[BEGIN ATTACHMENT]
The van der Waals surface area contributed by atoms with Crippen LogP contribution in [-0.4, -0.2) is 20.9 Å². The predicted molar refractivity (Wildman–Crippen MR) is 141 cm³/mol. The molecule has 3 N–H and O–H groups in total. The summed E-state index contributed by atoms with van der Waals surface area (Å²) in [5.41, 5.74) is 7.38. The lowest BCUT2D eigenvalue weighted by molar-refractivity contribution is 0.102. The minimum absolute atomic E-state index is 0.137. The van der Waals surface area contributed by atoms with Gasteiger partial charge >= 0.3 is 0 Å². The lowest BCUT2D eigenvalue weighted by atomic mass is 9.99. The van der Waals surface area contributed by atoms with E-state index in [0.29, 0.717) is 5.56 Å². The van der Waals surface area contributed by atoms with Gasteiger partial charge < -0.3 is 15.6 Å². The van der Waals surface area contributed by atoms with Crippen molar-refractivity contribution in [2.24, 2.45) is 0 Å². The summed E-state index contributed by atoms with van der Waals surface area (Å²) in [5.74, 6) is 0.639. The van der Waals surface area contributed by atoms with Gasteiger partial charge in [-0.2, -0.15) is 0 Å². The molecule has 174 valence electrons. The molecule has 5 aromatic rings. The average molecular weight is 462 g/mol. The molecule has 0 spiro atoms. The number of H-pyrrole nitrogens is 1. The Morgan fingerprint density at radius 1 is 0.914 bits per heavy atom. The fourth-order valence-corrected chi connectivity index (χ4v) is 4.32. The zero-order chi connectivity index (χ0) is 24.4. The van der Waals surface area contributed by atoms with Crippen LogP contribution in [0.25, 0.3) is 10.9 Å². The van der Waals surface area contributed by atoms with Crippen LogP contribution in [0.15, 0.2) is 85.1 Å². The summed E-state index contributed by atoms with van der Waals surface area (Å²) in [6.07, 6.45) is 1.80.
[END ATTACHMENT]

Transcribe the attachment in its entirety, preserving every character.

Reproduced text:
The van der Waals surface area contributed by atoms with Crippen LogP contribution in [-0.4, -0.2) is 20.9 Å². The predicted molar refractivity (Wildman–Crippen MR) is 141 cm³/mol. The molecule has 3 N–H and O–H groups in total. The summed E-state index contributed by atoms with van der Waals surface area (Å²) in [5.41, 5.74) is 7.38. The lowest BCUT2D eigenvalue weighted by molar-refractivity contribution is 0.102. The minimum absolute atomic E-state index is 0.137. The van der Waals surface area contributed by atoms with Gasteiger partial charge >= 0.3 is 0 Å². The lowest BCUT2D eigenvalue weighted by atomic mass is 9.99. The van der Waals surface area contributed by atoms with E-state index in [0.29, 0.717) is 5.56 Å². The van der Waals surface area contributed by atoms with Gasteiger partial charge < -0.3 is 15.6 Å². The van der Waals surface area contributed by atoms with Crippen molar-refractivity contribution in [2.24, 2.45) is 0 Å². The summed E-state index contributed by atoms with van der Waals surface area (Å²) in [5.74, 6) is 0.639. The van der Waals surface area contributed by atoms with Gasteiger partial charge in [-0.2, -0.15) is 0 Å². The molecule has 174 valence electrons. The molecule has 5 aromatic rings. The average molecular weight is 462 g/mol. The molecule has 0 spiro atoms. The number of H-pyrrole nitrogens is 1. The Morgan fingerprint density at radius 1 is 0.914 bits per heavy atom. The fourth-order valence-corrected chi connectivity index (χ4v) is 4.32. The zero-order chi connectivity index (χ0) is 24.4. The van der Waals surface area contributed by atoms with Crippen LogP contribution in [0.25, 0.3) is 10.9 Å². The van der Waals surface area contributed by atoms with Crippen LogP contribution in [0.15, 0.2) is 85.1 Å². The summed E-state index contributed by atoms with van der Waals surface area (Å²) in [6.07, 6.45) is 1.80.